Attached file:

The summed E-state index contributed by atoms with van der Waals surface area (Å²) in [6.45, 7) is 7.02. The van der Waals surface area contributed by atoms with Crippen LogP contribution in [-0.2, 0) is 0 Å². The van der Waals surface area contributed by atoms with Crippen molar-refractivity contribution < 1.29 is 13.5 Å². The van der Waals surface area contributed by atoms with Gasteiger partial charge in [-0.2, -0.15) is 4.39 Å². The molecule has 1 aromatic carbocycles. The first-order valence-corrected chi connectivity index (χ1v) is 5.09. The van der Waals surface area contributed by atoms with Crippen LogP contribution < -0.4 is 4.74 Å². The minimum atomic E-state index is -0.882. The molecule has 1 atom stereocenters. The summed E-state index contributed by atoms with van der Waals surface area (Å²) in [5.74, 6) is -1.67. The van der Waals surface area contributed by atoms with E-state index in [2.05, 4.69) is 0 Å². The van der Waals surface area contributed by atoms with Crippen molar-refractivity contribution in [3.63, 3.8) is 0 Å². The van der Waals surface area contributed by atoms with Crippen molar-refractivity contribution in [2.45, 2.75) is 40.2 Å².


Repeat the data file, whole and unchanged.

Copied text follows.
The summed E-state index contributed by atoms with van der Waals surface area (Å²) in [6.45, 7) is 7.02. The van der Waals surface area contributed by atoms with Crippen LogP contribution in [-0.2, 0) is 0 Å². The van der Waals surface area contributed by atoms with Crippen molar-refractivity contribution < 1.29 is 13.5 Å². The van der Waals surface area contributed by atoms with Gasteiger partial charge in [-0.2, -0.15) is 4.39 Å². The molecule has 1 aromatic carbocycles. The first-order valence-corrected chi connectivity index (χ1v) is 5.09. The van der Waals surface area contributed by atoms with Crippen LogP contribution < -0.4 is 4.74 Å². The minimum atomic E-state index is -0.882. The molecule has 1 atom stereocenters. The summed E-state index contributed by atoms with van der Waals surface area (Å²) in [5.74, 6) is -1.67. The van der Waals surface area contributed by atoms with E-state index in [2.05, 4.69) is 0 Å². The van der Waals surface area contributed by atoms with Crippen molar-refractivity contribution in [3.63, 3.8) is 0 Å². The van der Waals surface area contributed by atoms with Crippen molar-refractivity contribution in [2.45, 2.75) is 40.2 Å².